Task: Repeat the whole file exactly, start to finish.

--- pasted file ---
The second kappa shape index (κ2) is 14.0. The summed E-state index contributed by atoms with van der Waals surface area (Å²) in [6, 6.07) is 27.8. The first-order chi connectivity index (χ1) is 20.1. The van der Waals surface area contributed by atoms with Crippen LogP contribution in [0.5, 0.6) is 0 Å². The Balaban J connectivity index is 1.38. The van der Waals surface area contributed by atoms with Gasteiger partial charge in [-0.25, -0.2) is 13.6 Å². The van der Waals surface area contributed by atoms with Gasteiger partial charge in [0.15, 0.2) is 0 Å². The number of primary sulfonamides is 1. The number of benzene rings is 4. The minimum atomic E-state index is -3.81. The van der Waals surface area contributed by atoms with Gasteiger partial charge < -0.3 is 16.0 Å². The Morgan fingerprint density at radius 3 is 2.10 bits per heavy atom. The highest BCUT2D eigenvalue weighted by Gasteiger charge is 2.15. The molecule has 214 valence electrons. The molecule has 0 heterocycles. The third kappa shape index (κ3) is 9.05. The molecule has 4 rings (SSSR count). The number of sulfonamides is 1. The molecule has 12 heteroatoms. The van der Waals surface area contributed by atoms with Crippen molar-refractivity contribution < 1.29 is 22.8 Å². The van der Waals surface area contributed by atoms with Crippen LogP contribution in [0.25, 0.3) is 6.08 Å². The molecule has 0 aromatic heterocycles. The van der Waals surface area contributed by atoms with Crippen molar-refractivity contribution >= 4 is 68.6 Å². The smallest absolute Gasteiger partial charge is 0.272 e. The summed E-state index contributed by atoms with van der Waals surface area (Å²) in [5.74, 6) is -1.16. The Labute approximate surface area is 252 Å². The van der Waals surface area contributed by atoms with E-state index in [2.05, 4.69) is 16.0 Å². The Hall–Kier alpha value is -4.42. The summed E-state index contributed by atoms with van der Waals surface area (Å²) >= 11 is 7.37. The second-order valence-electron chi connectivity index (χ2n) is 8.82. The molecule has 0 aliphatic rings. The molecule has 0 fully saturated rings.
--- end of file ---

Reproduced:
The second kappa shape index (κ2) is 14.0. The summed E-state index contributed by atoms with van der Waals surface area (Å²) in [6, 6.07) is 27.8. The first-order chi connectivity index (χ1) is 20.1. The van der Waals surface area contributed by atoms with Crippen LogP contribution in [0.5, 0.6) is 0 Å². The Balaban J connectivity index is 1.38. The van der Waals surface area contributed by atoms with Gasteiger partial charge in [-0.25, -0.2) is 13.6 Å². The van der Waals surface area contributed by atoms with Gasteiger partial charge in [0.15, 0.2) is 0 Å². The number of primary sulfonamides is 1. The number of benzene rings is 4. The minimum atomic E-state index is -3.81. The van der Waals surface area contributed by atoms with Gasteiger partial charge < -0.3 is 16.0 Å². The Morgan fingerprint density at radius 3 is 2.10 bits per heavy atom. The highest BCUT2D eigenvalue weighted by Gasteiger charge is 2.15. The molecule has 214 valence electrons. The molecule has 0 heterocycles. The third kappa shape index (κ3) is 9.05. The molecule has 4 rings (SSSR count). The number of sulfonamides is 1. The molecule has 12 heteroatoms. The van der Waals surface area contributed by atoms with Crippen molar-refractivity contribution < 1.29 is 22.8 Å². The van der Waals surface area contributed by atoms with Crippen LogP contribution in [0.25, 0.3) is 6.08 Å². The molecule has 0 aromatic heterocycles. The van der Waals surface area contributed by atoms with Crippen molar-refractivity contribution >= 4 is 68.6 Å². The smallest absolute Gasteiger partial charge is 0.272 e. The summed E-state index contributed by atoms with van der Waals surface area (Å²) in [5.74, 6) is -1.16. The Labute approximate surface area is 252 Å². The van der Waals surface area contributed by atoms with E-state index in [2.05, 4.69) is 16.0 Å². The Hall–Kier alpha value is -4.42. The summed E-state index contributed by atoms with van der Waals surface area (Å²) >= 11 is 7.37. The second-order valence-electron chi connectivity index (χ2n) is 8.82. The molecule has 0 aliphatic rings. The molecule has 0 fully saturated rings.